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Mar 25, 2022
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Ok, so just spitballing here, but

My understanding (and let me give a disclaimer that my education in mechanics is entirely informal) is that if an athlete puts in X amount of energy to compressing the springs, it doesn't really make a difference whether I'm slightly compressing a stiff springboard or significantly compressing a soft one, as they'll both put the same amount of power back out for a given amount of power put in, right?

@JPC13 does this sound right to you, or am I way off base?
I think you're right, but you need to keep in mind the the different acceleration/deceleration, which is going to be very apparent. When you jump on a spring with your full weight, the landing and take off is going to feel a lot softer if the spring compresses more -- this is due to spreading out the application of force over time.

In more formal language, the total amount of kinetic energy (your jump) that is converted into potential energy (a compressed spring) has nothing to do with the amount the spring is displaced -- a fat spring will store more energy for a given displacement than will a thin one. Even so, a stiffer spring is going to be much more jarring even if the total transfer of energy is the same.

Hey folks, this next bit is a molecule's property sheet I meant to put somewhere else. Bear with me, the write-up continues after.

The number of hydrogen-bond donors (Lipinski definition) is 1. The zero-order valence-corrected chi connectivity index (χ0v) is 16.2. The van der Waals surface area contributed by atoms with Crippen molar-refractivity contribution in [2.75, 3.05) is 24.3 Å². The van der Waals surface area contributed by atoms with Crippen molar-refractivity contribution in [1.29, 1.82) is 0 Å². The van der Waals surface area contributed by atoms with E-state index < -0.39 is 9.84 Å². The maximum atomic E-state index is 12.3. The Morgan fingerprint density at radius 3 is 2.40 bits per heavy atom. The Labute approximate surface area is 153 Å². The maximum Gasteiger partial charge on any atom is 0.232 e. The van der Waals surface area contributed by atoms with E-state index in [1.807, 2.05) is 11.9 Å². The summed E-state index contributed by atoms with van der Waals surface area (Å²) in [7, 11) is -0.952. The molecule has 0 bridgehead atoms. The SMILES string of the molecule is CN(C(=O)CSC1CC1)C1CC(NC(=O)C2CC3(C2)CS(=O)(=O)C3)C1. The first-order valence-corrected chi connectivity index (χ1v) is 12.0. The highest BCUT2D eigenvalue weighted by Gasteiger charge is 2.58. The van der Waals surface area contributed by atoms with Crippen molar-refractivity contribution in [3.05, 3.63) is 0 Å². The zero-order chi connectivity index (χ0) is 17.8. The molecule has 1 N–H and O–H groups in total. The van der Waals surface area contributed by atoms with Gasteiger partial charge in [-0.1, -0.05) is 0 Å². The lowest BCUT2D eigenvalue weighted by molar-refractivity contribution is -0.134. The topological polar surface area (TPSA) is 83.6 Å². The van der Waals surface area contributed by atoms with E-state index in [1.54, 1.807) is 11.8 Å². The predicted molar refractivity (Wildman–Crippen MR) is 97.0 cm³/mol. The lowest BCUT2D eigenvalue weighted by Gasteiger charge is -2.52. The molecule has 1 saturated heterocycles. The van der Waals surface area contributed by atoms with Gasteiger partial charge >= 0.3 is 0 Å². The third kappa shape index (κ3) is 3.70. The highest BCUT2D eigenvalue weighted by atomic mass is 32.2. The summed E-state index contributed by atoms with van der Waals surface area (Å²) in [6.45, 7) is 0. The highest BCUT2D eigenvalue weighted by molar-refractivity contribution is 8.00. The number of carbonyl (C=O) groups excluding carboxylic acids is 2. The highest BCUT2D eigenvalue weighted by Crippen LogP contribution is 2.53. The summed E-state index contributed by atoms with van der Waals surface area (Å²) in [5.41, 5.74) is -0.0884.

Your point about not bottoming out is totally valid. That's a completely different sort of physics problem. The other issue, which I'm sure you know more about than me, to keep in mind is that springboards seem to kind of hop around a bit. That motion is going to cause a vaulter to loss a bit of kinetic energy through movement and friction. Probably negligible for a kid, but I bet you might see a different amount of movement given different spring counts.

The physics of gymnastics is interesting. If I had a second life career, I think I'd try to pursue coaching at a high level.

On edit: my typos are out of control.